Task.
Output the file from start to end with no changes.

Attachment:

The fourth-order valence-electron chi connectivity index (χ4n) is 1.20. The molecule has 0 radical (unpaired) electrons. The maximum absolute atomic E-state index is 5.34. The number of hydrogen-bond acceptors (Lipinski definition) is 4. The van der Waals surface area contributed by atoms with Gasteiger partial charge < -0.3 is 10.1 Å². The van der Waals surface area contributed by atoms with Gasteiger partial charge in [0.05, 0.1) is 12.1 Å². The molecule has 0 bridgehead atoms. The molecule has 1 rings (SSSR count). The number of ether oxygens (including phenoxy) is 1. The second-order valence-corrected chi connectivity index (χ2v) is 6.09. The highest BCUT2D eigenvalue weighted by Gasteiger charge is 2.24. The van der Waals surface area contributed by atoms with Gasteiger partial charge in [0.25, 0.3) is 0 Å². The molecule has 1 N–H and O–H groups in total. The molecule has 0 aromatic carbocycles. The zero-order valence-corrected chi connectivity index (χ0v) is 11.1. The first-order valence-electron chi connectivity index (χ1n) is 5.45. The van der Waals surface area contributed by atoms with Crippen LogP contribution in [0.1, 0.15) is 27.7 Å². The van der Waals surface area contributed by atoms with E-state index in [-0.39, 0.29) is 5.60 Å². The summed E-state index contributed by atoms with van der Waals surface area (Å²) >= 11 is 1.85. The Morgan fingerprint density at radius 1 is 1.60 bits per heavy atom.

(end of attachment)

The fourth-order valence-electron chi connectivity index (χ4n) is 1.20. The molecule has 0 radical (unpaired) electrons. The maximum absolute atomic E-state index is 5.34. The number of hydrogen-bond acceptors (Lipinski definition) is 4. The van der Waals surface area contributed by atoms with Gasteiger partial charge < -0.3 is 10.1 Å². The van der Waals surface area contributed by atoms with Gasteiger partial charge in [0.05, 0.1) is 12.1 Å². The molecule has 0 bridgehead atoms. The molecule has 1 rings (SSSR count). The number of ether oxygens (including phenoxy) is 1. The second-order valence-corrected chi connectivity index (χ2v) is 6.09. The highest BCUT2D eigenvalue weighted by Gasteiger charge is 2.24. The van der Waals surface area contributed by atoms with Gasteiger partial charge in [0.25, 0.3) is 0 Å². The molecule has 1 N–H and O–H groups in total. The molecule has 0 aromatic carbocycles. The zero-order valence-corrected chi connectivity index (χ0v) is 11.1. The first-order valence-electron chi connectivity index (χ1n) is 5.45. The van der Waals surface area contributed by atoms with Crippen LogP contribution in [0.1, 0.15) is 27.7 Å². The van der Waals surface area contributed by atoms with E-state index in [-0.39, 0.29) is 5.60 Å². The summed E-state index contributed by atoms with van der Waals surface area (Å²) >= 11 is 1.85. The Morgan fingerprint density at radius 1 is 1.60 bits per heavy atom.